• When was the document used?

    One of the earliest Polish registration cards preserved in the Arolsen Archives was created in July 1945. This date is not noted on the card itself, however, but rather on the associated personal card (karta ewidencyjna). Since the two cards were created at the same time, the date on the personal card also applies to the registration card.

    Camp Fallingbostel existed until at least 1950, and possibly even until the mid-1950s. It is not known whether the cards were still being created at this time. What is certain is that the registration cards were sent to the ITS before 1968, as that is the year in which ITS employees placed them in the postwar card file (Nachkriegszeitkartei, Collection

  • What was the document used for?

    Polish DPs were in a special situation in Germany after the end of the war. At the Yalta Conference, the Allies had agreed that Soviet DPs were to be returned first to their countries of origin. Liberated Polish forced laborers and concentration camp prisoners therefore initially remained behind in DP camps in the Western occupation zones, because the transport vehicles and routes to the east were filled. Researchers estimate that in the spring of 1946, up to 70 percent of all DPs in the Western occupation zones were Polish; in the British zone alone there were 230,000 Poles in need of care. This led to the creation of large Polish DP camps like the one in Fallingbostel. Over 22,600 Polish DPs were registered there in March 1946.

    The number of Polish DPs remained high. Though some returned to their places of origin in the autumn of 1945, a “hard core” formed consisting of those who did not want to go back. There were various reasons for this. Some Polish DPs feared that they would be viewed as collaborators in Poland. Others cited political reasons for not wanting to live in a communist Poland that was tied to the Soviet Union. Additionally, more and more letters, newspapers and rumors reached the Polish DPs describing the shortage of food in war-ravaged Poland. The non-communist Polish Government-in-Exile in London also argued against returning, both through leaflets circulated in the camps and through its liaison officers.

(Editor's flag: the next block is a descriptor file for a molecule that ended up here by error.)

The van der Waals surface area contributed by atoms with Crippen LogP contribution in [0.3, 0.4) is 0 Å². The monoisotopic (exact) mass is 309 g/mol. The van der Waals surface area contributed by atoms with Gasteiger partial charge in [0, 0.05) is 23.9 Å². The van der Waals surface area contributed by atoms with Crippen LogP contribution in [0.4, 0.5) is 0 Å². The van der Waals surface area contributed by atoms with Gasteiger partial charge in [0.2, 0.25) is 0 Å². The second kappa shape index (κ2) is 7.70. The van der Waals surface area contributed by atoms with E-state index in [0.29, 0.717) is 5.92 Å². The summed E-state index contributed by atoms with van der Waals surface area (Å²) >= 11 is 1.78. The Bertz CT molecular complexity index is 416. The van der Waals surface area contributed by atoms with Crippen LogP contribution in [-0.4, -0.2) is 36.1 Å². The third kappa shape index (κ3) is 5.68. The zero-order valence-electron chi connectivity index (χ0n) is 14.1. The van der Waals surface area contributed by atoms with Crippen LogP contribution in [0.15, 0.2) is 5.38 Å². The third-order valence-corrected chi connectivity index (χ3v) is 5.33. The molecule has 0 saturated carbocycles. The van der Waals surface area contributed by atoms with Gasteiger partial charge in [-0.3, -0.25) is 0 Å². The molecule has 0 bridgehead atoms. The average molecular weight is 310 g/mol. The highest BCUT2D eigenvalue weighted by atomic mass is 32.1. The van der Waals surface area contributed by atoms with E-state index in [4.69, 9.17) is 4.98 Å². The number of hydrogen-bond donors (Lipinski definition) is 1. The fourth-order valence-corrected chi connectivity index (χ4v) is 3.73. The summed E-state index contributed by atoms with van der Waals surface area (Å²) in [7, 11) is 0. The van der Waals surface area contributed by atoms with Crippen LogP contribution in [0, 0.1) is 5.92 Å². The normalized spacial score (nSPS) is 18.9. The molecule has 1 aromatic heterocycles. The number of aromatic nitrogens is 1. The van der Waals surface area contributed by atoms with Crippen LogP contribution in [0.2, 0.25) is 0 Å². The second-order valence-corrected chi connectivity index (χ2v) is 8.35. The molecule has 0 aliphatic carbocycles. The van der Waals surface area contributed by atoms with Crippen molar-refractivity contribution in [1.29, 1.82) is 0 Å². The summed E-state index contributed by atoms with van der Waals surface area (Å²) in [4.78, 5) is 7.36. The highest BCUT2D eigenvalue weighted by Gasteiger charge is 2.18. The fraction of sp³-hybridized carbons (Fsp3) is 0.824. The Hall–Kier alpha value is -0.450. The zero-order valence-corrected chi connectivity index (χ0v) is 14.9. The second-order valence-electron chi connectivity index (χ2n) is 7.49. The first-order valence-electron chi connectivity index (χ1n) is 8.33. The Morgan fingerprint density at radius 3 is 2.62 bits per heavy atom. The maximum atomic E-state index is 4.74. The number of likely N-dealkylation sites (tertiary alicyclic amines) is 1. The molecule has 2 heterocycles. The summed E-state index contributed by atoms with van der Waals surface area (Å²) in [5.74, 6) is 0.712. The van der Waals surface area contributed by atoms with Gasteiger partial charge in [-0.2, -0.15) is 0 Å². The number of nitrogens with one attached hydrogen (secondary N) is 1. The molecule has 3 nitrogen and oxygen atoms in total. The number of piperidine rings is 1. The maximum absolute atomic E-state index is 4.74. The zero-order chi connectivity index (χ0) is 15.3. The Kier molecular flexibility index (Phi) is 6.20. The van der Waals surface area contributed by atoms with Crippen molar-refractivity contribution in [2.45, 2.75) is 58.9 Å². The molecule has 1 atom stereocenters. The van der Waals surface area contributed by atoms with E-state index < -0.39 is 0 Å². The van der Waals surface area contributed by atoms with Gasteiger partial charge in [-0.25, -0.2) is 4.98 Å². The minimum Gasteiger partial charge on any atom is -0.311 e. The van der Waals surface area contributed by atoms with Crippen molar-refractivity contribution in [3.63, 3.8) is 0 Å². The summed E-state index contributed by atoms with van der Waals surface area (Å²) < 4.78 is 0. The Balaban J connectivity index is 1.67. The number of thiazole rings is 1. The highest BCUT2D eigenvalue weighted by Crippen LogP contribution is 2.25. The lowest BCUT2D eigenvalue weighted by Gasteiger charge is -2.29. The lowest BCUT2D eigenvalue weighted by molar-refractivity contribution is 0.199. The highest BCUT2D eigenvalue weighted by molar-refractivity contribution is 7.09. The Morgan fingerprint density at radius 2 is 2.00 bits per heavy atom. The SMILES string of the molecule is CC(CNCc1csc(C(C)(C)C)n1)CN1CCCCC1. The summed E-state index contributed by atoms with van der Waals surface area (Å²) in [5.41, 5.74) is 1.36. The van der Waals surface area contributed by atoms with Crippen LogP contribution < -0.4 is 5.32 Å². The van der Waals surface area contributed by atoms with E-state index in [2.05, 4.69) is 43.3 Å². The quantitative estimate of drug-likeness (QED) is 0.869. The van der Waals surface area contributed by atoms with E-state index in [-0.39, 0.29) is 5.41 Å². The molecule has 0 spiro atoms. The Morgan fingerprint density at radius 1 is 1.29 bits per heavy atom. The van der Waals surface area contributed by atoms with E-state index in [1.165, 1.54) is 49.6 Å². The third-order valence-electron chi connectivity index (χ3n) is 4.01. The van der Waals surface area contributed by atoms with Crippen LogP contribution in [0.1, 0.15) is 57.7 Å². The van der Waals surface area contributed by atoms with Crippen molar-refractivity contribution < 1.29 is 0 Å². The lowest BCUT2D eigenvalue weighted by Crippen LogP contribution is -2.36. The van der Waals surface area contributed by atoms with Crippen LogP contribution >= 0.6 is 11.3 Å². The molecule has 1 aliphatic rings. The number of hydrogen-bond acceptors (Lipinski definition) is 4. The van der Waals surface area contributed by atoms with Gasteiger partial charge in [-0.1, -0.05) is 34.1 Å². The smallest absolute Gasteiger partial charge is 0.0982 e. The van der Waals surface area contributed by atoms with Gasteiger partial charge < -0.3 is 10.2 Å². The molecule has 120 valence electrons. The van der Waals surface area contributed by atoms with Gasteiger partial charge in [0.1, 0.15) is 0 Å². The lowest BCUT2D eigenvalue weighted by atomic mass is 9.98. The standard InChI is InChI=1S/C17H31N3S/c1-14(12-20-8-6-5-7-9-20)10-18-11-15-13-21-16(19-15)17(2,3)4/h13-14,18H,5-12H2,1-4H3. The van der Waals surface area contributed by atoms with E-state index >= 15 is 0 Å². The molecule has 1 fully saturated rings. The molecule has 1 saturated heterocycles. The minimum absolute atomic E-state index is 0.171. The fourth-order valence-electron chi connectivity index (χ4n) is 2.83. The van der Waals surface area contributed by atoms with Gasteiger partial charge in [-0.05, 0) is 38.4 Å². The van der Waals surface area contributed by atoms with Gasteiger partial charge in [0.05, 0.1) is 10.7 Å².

The decision was especially difficult for Polish DPs whose nationality could not be precisely determined. The war had shifted the borders in Central and Eastern Europe. After 1918, Poland had still encompassed a large territory in the East that reached almost to Minsk, including parts of what is today western Ukraine around Lviv and Ternopil. These regions fell under Soviet rule in 1945 when Poland’s eastern border was pushed west. The previously Polish city of Lwów, for example, became the Ukrainian Lviv. This meant that DPs who had been born in the same place could define themselves as either Polish, Soviet, Ukrainian or stateless.

    The number of Polish DPs in the camps in the British zone declined slowly. The British military government and UNRRA repeatedly argued that they were only providing care in Germany on a temporary basis. They threatened to revoke the DP status of Poles who continued to refuse to return home. There were even campaigns with lectures, posters, flyers and films meant to convince the DPs to voluntarily report for transports back to Poland. This was because even though many Polish DPs were hoping to emigrate, the strict entry quotas that were in place in most countries meant emigration was not a realistic option for them for a long time. A change only came with the “Polish Repatriation Drive” of the Allied military government and the Polish government. All DPs who reported for repatriation by the end of 1946 received 60 days worth of food rations after they returned to Poland. Over 9,000 Polish DPs took up this offer.